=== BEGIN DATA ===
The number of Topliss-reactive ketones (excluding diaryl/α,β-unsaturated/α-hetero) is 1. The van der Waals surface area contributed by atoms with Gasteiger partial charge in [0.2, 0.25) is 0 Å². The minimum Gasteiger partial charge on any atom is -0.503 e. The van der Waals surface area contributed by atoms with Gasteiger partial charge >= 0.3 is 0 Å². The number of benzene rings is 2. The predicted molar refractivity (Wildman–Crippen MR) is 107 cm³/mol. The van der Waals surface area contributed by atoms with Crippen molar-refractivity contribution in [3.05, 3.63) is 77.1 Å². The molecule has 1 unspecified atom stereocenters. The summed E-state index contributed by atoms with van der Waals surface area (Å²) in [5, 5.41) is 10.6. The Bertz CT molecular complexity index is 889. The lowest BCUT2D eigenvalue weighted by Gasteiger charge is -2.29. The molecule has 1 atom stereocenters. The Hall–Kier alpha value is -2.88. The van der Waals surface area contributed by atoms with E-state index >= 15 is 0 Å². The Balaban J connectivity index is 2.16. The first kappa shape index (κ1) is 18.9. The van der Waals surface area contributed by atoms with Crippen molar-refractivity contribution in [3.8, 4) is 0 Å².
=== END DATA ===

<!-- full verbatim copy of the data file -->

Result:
The number of Topliss-reactive ketones (excluding diaryl/α,β-unsaturated/α-hetero) is 1. The van der Waals surface area contributed by atoms with Gasteiger partial charge in [0.2, 0.25) is 0 Å². The minimum Gasteiger partial charge on any atom is -0.503 e. The van der Waals surface area contributed by atoms with Gasteiger partial charge >= 0.3 is 0 Å². The number of benzene rings is 2. The predicted molar refractivity (Wildman–Crippen MR) is 107 cm³/mol. The van der Waals surface area contributed by atoms with Crippen molar-refractivity contribution in [3.05, 3.63) is 77.1 Å². The molecule has 1 unspecified atom stereocenters. The summed E-state index contributed by atoms with van der Waals surface area (Å²) in [5, 5.41) is 10.6. The Bertz CT molecular complexity index is 889. The lowest BCUT2D eigenvalue weighted by Gasteiger charge is -2.29. The molecule has 1 atom stereocenters. The Hall–Kier alpha value is -2.88. The van der Waals surface area contributed by atoms with E-state index >= 15 is 0 Å². The Balaban J connectivity index is 2.16. The first kappa shape index (κ1) is 18.9. The van der Waals surface area contributed by atoms with Crippen molar-refractivity contribution in [3.8, 4) is 0 Å².